I’m not usually that affected when famous people die: it’s sad and all, of course, but mostly it’s time for a moment’s reflection, then you get on with your day. This week I’ve been reading two very different books by two very different people, both of whose deaths hit me harder than normal, because they felt like such a big part of my life: Carrie Fisher and Terry Pratchett. Both books are honest, funny, wise and moving – all the more so because you realise it’s the last thing of theirs you’ll likely read. Both, in their own way, also felt like they shed useful light on my own art.
While Fisher’s The Princess Diarist has a gimlet eye for sexism and the double standards that come with it and so is a useful primer for Hollywood, Pratchett’s A Slip of the Keyboardis a collection of non-fiction that is a must for any writer.
He talks not only about the oddness of literary fame, but the inherent sexism too often found in fantasy (his chapter on the reason there are no male witches or female wizards is fascinating) but also the snobbery and dismissiveness around writing what is classed as ‘genre’ fiction. Fantasy is not serious, so people who write it are not serious writers – if someone literary (say Margaret Atwood) writes it, it magically becomes transformed into something that is no longer genre. (He also neatly skewers the elitism that often accompanies this, saying ‘magic realism’ is a term used by reviewers to mean ‘fantasy by someone I went to university with’).
It’s a topic I’ve written about myself – though obviously he is, ahem, just ever so slightly more eloquent – and it made me think not only about how other people see my books, but also how I do. Because as well as writing contemporary fiction, I’ve written in genres that are routinely dismissed as ‘silly books for silly girls’ – romance and paranormal. And it does affect how people view them, and talk about them (or don’t – I have friends who will enthusiastically praise my books to me, having clearly read them in some detail, but would never admit to reading them to anyone else: yes, guys, I have noticed). But it also affects how I treat them myself. It’s like (and in fact is, I would attest, related to) internalised misogyny: it’s easy to find yourself judging things by criteria you never agreed to, and don’t even actually believe in.
I’ve found myself adding a disclaimer, an apology, making sure whoever I am interacting with knows I am making no great claims for my books or, conversely, emphasising that though they seem superficial, they touch on weighty topics: they are feminist and diverse, they deal with issues such as sexuality, bigotry, racism, class and the toxic erosion caused by loneliness. But honestly, why do I bother? If Terry Pratchett – with the benefit a knighthood and 50 million sales or so behind him – still had to defend himself against the idea that he wasn’t a ‘real’ writer, then clearly I can’t fight it. But I can stop joining in.
It seems like every couple of months another storm kicks off on Twitter when some genre or other is dismissed as trivial, its readers undiscerning and stupid: romance, children’s, YA, anything to do with vampires, even – sometimes, though less often – crime (often – surprise! – in any field where readers or authors are predominantly female). Of course, there are crappy books in those genres, but there’s also about a thousand too many ‘literary’ novels about a middle aged white guy having a midlife crisis: dross is everywhere. And so what if the reader isn’t ‘discerning’, by whatever standards some Times or Guardian journo has chosen to define that? Maybe they just want a few hours’ escapism from a shitty or demanding job, the stress of childcare, the grind of a world that is fast doing its own imitation of a YA dystopia. Or maybe a cheesy romance with an easily obtained Happy Ever After genuinely feels more real to them than a book about a middle class novelist having an existential crisis?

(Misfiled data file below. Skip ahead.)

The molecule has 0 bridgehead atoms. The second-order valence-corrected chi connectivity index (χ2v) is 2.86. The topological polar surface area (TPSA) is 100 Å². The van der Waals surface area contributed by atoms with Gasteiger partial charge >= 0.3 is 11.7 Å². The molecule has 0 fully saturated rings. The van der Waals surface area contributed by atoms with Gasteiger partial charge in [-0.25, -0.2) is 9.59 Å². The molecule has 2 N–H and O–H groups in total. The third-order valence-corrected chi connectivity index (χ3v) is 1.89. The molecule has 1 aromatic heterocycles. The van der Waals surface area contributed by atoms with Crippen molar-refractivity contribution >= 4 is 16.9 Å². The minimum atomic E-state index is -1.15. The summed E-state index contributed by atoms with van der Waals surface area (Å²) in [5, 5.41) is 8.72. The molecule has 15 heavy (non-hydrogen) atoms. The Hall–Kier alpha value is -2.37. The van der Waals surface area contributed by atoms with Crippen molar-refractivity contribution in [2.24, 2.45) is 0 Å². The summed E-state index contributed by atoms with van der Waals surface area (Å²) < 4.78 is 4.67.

Many YA and romance books offer clear-eyed, compassionate takes on major topics, from rape to mental illness, loss, ageing, divorce and dysfunctional families. Sci-fi and fantasy can be a way of exploring our own world’s attitudes and social constructs: Pratchett wrote witheringly – and with great humanity – about everything from people trafficking, class and extremism, to the destructive nature of unchecked capitalism. But that’s not serious fiction, right?
I’m not saying everyone should go out and read a genre they hate (even though they might be pleasantly surprised). Personally, I’m not a fan of high fantasy or hard sci-fi (ironically, perhaps, since I devoured both in my youth), but I see that an expression of my personal taste, not a sweeping judgement either on those kinds of books or the people that enjoy them. So maybe, in the same way I try not to fall into the trap of dismissing genre books by other people, I need to stop doing that to my own. They won’t cure cancer: but that’s not what they are for. Sure, they are feminist and smart, but they’re also just fun, entertaining reads that you can turn to if the world outside starts to press in a little too hard. I just want people to enjoy them. It’s probably time I just let myself enjoy them, too.
Like my writing? Help support it by downloading one of my books!
Paranormal snark – Dark Dates: Cassandra Bick Chronicles: Volume 1
Rom-com with bags of Northern charm (and minor sweariness)The Bridesmaid Blues
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